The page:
Stroup’s first of those three defeats came against John Poppie. Poppie clearly had no answer for Stroup’s size and striking advantage, so he used wrestling to hold onto Stroup’s leg for three rounds to get the nod.
Stroup’s next opponent was Brazilian Jiu-Jitsu black belt Gabriel Checco. After Stroup peppered his opponent with strikes, Checco decided to sit and wait in guard until he snagged a kneebar finish in the third frame.
The third loss came to Andrew Kapel, who used a short-range Muay Thai hook under duress to drop Stroup and secure a submission after he was being beaten as well.
In all cases, Stoup solely relied on his feeling-based decision-making to come hard at his opponent with reckless abandon. Now, he has to live with those decisions. However, those decisions have all led to valuable learning experiences, and Stroup has grown as a fighter because of them.
On Saturday night, Sparta Combat League: Testament lands at the Grizzly Rose in Denver. Stroup will be back on the main card, where he faces a much more formidable opponent in Sidiah Parker. Parker trains out of Fit NHB in Albuquerque, N.M., and is on a seven-fight winning streak. Parker can win just about anywhere, too.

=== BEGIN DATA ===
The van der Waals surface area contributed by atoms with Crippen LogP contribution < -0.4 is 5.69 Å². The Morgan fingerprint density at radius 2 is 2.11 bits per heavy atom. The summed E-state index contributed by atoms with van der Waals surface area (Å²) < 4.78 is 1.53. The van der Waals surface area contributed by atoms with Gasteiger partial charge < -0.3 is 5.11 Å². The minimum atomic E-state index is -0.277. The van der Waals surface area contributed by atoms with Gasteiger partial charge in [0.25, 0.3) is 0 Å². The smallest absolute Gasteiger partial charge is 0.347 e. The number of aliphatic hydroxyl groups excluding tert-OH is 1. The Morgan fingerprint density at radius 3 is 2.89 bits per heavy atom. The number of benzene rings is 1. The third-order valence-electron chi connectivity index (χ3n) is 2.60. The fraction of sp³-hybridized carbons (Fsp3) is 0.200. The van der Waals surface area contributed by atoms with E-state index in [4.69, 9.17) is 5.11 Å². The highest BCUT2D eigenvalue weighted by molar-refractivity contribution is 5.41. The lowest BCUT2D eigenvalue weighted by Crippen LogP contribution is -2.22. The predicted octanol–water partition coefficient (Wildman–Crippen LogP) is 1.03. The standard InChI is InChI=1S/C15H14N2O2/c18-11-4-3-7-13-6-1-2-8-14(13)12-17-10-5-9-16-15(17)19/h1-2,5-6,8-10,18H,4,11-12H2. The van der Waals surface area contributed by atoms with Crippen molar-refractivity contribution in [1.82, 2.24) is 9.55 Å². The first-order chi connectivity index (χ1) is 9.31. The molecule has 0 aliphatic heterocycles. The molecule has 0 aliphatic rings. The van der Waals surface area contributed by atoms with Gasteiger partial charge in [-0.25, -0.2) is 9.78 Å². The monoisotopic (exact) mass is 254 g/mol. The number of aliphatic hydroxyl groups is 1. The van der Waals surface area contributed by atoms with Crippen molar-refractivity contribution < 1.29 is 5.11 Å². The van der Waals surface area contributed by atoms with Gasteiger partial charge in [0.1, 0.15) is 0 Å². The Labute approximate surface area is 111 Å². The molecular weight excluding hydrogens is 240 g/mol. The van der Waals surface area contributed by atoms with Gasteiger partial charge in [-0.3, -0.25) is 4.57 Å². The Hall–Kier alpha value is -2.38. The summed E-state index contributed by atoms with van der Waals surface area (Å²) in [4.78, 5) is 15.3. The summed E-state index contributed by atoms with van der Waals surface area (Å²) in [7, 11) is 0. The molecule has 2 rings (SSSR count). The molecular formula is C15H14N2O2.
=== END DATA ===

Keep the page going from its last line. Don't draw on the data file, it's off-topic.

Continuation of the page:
“It’s where I need to be,” said the former SCL champ. “I need to be fighting tougher guys, and he’s a tough guy. He’s got a good record, and I believe he’s the King of the Cage champion. It’s a good fight for me.
“I need to just keep winning. There are plenty of guys out there to fight. I’d like to string four finishes together, is what I would like to do. I want to turn around and get another fight in maybe June or July.”
As usual, Stroup has been doing almost all of his training under the tutelage of coach Marc Montoya and BJJ black belt Mario “Busy” Correa at Factory X Muay Thai in Englewood, Colo. He also does his strength and conditioning along with the rest of his teammates — Ian Heinisch, Chris Camozzi, and Dustin Jacoby, to name a few — at Landow Performance.
“Everybody at Factory X goes to Landow’s,” Stroup said. “We ramp up on cardio and also strength train. We do strength on Tuesdays and cardio on Thursdays. Everything is tip-top right now. The body is doing really good.”
Stroup does not overlook any of his opponents. However, he realized in his unfortunate losing streak that he needs to make better choices during his fights. On Saturday night, he will get to test this new outlook against a good opponent who holds a respectable regional title. A win will get him moving back in the direction of the UFC, less than three years after he was on the cusp of entering the promotion.
“It’s always all on the line,” Stroup said. “It’s not like I want it any more or any less. This is my 17th professional fight, and I get better every time. When I turned pro, I didn’t even have that many skills to speak of. As I go along, I feel like I get a little bit better every time. I’m going to make smart decisions.”